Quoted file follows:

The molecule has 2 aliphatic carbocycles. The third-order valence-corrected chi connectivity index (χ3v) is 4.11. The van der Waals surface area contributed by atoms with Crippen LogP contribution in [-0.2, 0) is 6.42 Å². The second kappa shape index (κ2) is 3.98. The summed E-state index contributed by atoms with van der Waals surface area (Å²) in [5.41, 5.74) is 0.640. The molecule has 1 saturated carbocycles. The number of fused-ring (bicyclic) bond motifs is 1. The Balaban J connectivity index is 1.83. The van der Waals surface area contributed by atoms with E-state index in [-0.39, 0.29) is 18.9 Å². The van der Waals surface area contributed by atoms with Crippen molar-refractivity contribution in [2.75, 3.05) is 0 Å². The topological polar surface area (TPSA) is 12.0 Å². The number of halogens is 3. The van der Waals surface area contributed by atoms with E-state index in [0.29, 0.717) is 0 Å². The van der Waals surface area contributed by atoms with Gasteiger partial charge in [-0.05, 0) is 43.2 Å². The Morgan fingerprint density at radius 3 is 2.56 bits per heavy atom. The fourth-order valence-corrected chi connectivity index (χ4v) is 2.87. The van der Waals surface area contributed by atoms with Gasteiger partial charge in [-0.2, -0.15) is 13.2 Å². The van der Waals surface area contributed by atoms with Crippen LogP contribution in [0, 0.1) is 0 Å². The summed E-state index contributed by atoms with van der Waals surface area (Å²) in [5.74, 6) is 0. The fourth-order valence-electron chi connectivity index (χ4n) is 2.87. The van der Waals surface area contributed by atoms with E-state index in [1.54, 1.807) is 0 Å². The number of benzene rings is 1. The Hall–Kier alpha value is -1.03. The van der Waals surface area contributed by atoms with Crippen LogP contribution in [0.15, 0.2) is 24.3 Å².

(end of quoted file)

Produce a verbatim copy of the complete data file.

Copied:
The molecule has 2 aliphatic carbocycles. The third-order valence-corrected chi connectivity index (χ3v) is 4.11. The van der Waals surface area contributed by atoms with Crippen LogP contribution in [-0.2, 0) is 6.42 Å². The second kappa shape index (κ2) is 3.98. The summed E-state index contributed by atoms with van der Waals surface area (Å²) in [5.41, 5.74) is 0.640. The molecule has 1 saturated carbocycles. The number of fused-ring (bicyclic) bond motifs is 1. The Balaban J connectivity index is 1.83. The van der Waals surface area contributed by atoms with E-state index in [-0.39, 0.29) is 18.9 Å². The van der Waals surface area contributed by atoms with Crippen molar-refractivity contribution in [2.75, 3.05) is 0 Å². The topological polar surface area (TPSA) is 12.0 Å². The number of halogens is 3. The van der Waals surface area contributed by atoms with E-state index in [0.29, 0.717) is 0 Å². The van der Waals surface area contributed by atoms with Gasteiger partial charge in [-0.05, 0) is 43.2 Å². The Morgan fingerprint density at radius 3 is 2.56 bits per heavy atom. The fourth-order valence-corrected chi connectivity index (χ4v) is 2.87. The van der Waals surface area contributed by atoms with Gasteiger partial charge in [-0.2, -0.15) is 13.2 Å². The van der Waals surface area contributed by atoms with Crippen LogP contribution in [0, 0.1) is 0 Å². The summed E-state index contributed by atoms with van der Waals surface area (Å²) in [5.74, 6) is 0. The fourth-order valence-electron chi connectivity index (χ4n) is 2.87. The van der Waals surface area contributed by atoms with E-state index in [1.54, 1.807) is 0 Å². The number of benzene rings is 1. The Hall–Kier alpha value is -1.03. The van der Waals surface area contributed by atoms with Crippen LogP contribution in [0.15, 0.2) is 24.3 Å².